Juvenile Justice / Reporting – The full Senate has approved legislation requiring the Commissioner of the Department of Children’s Services to report information regarding juvenile recidivism and what services are working to rehabilitate these young offenders. Senate Bill 2584 sponsored by Senator Mark Norris (R-Collierville), requires the Commissioner of the Department of Children’s Services to report to the Governor and Chief Clerks of the Senate and House of Representatives information regarding juvenile probation, custodial information, recidivism and system penetration information, and evidence-based services information. The report is due on January 31st of each year for the previous fiscal year. The legislation gives the department direction in collecting information required under a 2007 law so that adequate data can shed more light how to keep young offenders from moving into a cycle of crime as an adult.

Sexual Assault / Stalking Victims — This week, the Senate Judiciary Committee approved legislation that would help provide victims of sexual assault and/or stalking with opportunities for housing relief. In current statute, petitioners can be granted possession of residence or be provided other housing options, but victims of sexual assault and/or stalking are specifically excluded. Senate Bill 2343, sponsored by Senator Steve Dickerson (R-Nashville), would allow judges to be more consistent in permitting protective allowances as with victims of similar crimes. The bill passed the committee unanimously and will next be considered before the full Senate.

Slow Pokes / Interstate Highways — Legislation restricting slow drivers from continuously driving in the far left lane and impeding the normal flow of traffic on Tennessee’s interstate highways won approval this week in the Senate Transportation Committee. As adopted, the legislation requires cars to stay out of the left lane of interstate highways with at least three lanes except in the case of passing other vehicles. Senate Bill 2143, sponsored by Senator Frank Niceley (R-Strawberry Plains), creates a $50 fine for driving slow in the fast lane on major highways in Tennessee. Currently, 29 other states have similar legislation on the books, with evidence showing such laws do increase the flow of traffic, help increase safety on busy roads, and cut down on the occurrence of traffic jams on major highways and interstates.

Grandparent Visitation Rights — This week, the Senate Judiciary Committee passed legislation concerning grandparent visitation rights. Senator Randy McNally (R-Oak Ridge) presented Senate Bill 1670 which expands the authority of a court to order grandparent visitation when the child is not in the custody of the parent and when the grandparent’s relationship has been significantly reduced, rather than severed. Under the current statute, if custody of a child is awarded to a set of grandparents, the judge can recommend, but not mandate, visitation for the other set of grandparents. This legislation will allow a judge to grant those visitation rights. The bill passed the committee unanimously and will now be considered by the full Senate.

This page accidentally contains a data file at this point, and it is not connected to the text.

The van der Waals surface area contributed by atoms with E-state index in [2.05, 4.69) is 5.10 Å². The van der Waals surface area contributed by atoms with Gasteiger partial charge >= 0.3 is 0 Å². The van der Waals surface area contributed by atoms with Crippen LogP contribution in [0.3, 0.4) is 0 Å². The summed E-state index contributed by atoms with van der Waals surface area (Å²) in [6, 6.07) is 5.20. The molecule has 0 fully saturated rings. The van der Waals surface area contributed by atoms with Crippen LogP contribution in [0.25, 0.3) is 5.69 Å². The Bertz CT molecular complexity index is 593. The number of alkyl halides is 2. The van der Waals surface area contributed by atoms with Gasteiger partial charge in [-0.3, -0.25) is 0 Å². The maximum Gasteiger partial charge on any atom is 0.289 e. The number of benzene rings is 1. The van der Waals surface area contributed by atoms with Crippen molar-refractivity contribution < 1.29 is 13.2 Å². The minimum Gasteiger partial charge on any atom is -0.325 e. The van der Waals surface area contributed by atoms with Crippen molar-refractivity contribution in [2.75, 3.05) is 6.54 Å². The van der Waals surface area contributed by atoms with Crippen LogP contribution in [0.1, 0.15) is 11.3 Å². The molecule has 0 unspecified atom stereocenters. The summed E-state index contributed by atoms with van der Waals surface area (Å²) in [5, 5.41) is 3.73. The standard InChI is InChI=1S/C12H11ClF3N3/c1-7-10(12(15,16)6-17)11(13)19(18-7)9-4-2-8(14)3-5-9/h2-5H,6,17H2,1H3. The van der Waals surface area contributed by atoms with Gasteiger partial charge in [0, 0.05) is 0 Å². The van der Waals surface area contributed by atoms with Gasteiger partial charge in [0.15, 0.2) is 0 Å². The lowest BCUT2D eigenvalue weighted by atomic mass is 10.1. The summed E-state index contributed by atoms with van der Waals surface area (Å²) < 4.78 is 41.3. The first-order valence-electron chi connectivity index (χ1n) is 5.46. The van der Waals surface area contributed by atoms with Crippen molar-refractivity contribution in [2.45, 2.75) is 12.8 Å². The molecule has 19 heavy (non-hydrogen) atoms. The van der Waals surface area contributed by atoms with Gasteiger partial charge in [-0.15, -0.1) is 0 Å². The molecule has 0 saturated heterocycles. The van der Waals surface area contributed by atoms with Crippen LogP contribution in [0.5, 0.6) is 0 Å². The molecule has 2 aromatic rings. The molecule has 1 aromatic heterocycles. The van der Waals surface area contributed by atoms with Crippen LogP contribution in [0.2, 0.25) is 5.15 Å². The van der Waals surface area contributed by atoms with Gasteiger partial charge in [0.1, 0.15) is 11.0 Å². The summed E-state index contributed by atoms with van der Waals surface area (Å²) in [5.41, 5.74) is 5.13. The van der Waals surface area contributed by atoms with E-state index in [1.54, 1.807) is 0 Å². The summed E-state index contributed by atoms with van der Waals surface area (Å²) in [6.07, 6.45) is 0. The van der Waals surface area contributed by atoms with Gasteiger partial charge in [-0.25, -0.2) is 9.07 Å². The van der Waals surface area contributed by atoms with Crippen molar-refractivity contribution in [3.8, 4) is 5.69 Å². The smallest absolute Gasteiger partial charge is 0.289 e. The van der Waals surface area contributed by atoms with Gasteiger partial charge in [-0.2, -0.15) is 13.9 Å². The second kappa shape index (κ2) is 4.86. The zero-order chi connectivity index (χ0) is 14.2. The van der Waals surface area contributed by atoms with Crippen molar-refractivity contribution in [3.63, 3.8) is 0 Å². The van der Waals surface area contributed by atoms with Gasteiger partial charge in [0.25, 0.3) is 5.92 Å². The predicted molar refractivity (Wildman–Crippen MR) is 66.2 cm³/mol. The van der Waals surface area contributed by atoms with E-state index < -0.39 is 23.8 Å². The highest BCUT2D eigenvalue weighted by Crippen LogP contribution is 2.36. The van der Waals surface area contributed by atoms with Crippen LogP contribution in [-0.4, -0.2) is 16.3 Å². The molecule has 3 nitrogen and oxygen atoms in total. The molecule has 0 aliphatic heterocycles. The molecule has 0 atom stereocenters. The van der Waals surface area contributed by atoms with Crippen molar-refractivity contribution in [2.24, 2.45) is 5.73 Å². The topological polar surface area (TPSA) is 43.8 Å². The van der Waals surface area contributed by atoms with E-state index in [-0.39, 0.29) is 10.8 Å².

Fraud / Sham Cancer Charities — This week, Secretary of State Tre Hargett, Tennessee Attorney General Herbert H. Slatery, III along with the Federal Trade Commission and agencies from all 50 states announced a massive settlement involving four sham cancer charities. It’s the largest joint enforcement action ever undertaken by the FTC, the Division of Charitable Solicitations and Gaming and other state charity regulators. Cancer Fund of America Inc. (CFA), Cancer Support Services Inc. (CSS) and their leader, James Reynolds, Sr., agreed to settle charges that CFA and CSS claimed to help cancer patients, but spent the overwhelming majority of donations on their operators, families, friends and fundraisers. Reynolds and his family members allegedly bilked more than $187 million from donors. CFA and CSS were responsible for more than $75 million of that amount. The other two sham charities settled in May 2015. The settlement is the result of more than a year of hard work and should send a strong message that charity fraud will not be tolerated in Tennessee or any other state.

Student Privacy — The State Senate passed legislation this week to better protect student privacy. Senate Bill 1900, sponsored by Senator Steve Dickerson (R-Nashville), requires that vendors of education software and internet services maintain responsibility for protecting K-12 students’ privacy while handling their data. The bill also prohibits the vendors from using, selling, renting or disclosing the students’ data or personal information for the purpose of targeted advertisement. The contractors must take reasonable precautions to enable security procedures and delete information in a timely manner. This bill has already passed the House of Representatives and now awaits the Governor’s signature.

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News from Nashville – March 26, 2016 http://www.marknorris.org/blog1/2016/03/26/news-from-nashville-march-26-2016/ Sat, 26 Mar 2016 20:29:47 +0000 http://www.marknorris.org/blog1/?p=6363 March 26, 2016

Easter is a time of new beginnings. For those of other faiths, or no faith at all, take heart in our celebration of the Resurrection.

The wisdom of C.S. Lewis comes to mind:

“It cost God nothing, so far as we know, to create nice things: but to convert rebellious wills cost Him crucifixion.”

We all need new beginnings. This week, we stood in silence in the Senate to pay homage to the victims of terrorism in Brussels. Last week, before the bombings, I happened to catch this image of the Belgian Flag unfurled at the base of Rockefeller Center.